Losing A Hospital Would Be A Tragedy For Rockaway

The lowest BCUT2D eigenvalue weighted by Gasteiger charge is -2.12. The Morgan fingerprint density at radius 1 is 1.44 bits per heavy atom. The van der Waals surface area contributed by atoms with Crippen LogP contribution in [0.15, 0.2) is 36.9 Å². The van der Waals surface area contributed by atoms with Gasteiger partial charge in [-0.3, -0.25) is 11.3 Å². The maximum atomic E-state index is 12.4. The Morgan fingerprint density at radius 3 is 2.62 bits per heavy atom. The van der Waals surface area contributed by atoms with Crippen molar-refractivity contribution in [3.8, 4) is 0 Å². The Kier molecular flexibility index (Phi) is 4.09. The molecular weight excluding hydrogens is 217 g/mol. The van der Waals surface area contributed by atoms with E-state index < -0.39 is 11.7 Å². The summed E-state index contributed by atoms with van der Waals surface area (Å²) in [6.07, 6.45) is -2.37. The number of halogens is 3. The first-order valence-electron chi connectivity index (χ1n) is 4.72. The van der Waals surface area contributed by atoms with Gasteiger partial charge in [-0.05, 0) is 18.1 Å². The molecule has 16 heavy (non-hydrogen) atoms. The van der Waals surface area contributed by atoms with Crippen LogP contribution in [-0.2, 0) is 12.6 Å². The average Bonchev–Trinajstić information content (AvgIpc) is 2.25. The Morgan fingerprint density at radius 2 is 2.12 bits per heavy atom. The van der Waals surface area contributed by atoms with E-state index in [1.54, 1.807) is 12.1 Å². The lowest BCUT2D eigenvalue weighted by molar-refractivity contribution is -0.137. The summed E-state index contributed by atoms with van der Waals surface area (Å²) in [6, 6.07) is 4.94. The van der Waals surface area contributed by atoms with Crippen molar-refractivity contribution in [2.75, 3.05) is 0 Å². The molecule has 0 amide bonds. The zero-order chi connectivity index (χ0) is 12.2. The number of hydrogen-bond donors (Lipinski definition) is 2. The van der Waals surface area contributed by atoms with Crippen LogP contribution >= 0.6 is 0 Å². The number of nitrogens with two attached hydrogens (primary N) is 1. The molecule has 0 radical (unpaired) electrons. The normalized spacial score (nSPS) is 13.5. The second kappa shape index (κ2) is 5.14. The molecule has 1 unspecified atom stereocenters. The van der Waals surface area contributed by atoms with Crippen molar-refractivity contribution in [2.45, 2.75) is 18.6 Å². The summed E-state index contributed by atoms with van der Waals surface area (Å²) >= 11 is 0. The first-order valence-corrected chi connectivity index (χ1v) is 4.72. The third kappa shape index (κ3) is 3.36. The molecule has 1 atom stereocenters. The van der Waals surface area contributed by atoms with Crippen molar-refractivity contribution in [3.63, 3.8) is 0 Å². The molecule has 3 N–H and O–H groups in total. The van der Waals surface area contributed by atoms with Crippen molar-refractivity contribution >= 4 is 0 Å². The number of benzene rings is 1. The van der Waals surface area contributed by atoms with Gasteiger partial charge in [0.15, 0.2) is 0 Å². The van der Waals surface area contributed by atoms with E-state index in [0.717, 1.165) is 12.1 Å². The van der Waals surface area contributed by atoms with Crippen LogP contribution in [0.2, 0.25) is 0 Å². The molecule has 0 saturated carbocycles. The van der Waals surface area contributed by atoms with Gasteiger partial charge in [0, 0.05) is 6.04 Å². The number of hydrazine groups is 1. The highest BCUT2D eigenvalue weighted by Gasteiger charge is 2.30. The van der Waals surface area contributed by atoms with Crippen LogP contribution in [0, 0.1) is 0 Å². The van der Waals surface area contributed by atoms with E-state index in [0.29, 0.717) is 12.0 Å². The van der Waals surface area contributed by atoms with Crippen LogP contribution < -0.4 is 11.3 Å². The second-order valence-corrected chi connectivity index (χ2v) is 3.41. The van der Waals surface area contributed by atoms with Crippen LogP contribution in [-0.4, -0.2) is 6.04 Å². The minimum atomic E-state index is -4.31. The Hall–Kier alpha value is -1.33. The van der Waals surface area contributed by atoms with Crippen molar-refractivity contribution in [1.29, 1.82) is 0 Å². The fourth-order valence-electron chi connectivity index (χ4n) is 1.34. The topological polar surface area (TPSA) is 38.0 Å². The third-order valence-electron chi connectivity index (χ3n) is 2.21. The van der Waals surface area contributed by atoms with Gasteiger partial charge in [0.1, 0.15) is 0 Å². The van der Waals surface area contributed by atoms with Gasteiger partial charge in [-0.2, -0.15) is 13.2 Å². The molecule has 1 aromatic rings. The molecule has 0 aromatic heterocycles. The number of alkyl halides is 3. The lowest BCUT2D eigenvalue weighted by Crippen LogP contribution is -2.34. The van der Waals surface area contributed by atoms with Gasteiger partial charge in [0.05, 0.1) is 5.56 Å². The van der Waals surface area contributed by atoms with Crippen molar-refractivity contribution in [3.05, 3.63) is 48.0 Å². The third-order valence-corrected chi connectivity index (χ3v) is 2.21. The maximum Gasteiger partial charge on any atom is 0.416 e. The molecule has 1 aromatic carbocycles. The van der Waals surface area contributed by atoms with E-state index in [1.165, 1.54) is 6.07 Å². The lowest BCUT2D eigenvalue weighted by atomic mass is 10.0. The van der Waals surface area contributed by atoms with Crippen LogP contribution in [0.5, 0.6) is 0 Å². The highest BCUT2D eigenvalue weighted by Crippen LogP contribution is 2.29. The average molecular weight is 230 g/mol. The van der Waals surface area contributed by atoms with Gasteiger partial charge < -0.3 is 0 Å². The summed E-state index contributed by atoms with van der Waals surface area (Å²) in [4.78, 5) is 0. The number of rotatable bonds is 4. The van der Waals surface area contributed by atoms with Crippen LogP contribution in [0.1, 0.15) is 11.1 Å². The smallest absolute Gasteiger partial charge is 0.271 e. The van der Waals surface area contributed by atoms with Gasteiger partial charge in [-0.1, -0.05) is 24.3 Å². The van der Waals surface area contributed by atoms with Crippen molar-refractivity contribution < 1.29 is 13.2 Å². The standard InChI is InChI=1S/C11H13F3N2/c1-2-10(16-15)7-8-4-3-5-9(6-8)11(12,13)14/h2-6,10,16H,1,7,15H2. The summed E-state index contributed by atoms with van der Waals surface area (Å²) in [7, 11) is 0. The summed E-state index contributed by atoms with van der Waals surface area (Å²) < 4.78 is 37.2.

Even though the New York Post erred in its statistics about the percentage of beds that are utilized at the Peninsula Hospital Center in an article the paper did two weeks ago, it is clear that a commission appointed by the Governor might decide to close that facility in order to reduce the number of hospital beds in Queens. Therein lies part of our problem: Rockaway is placed with the rest of Queens in a generic health area. While that health area may have too many hospital beds, Rockaway surely does not. Rockaway is basically on its own when it comes to hospital care. Telling a local resident that he or she can go to Jamaica Hospital for care when Peninsula is closed down makes no sense. We are an isolated community, surrounded on three sides by water and on the fourth by another county. The nearest hospital to Rockaway without going over a bridge is South Nassau Community Hospital in Oceanside – literally a world away. Therefore, lumping us in with the rest of Queens when deciding on which hospital gets the beds, which gets to provide specialized services and which gets closed may cause a tragedy of health care on the peninsula, where nearly 5,000 new residents settled last year and perhaps four times that number will come in the next several years. Both St. Johns Episcopal Hospital and the Peninsula Hospital Center are reportedly running at nearly 80 percent of capacity. The Addabbo Family Health Center, by federal law, caters to a specific constituency. Those facilities do not work as competitors, but as cooperative entities, providing health care to a growing and increasingly-elderly population. To close any of those facilities would be folly and our state legislators should let the Governor and his commission just how important they are to Rockaway.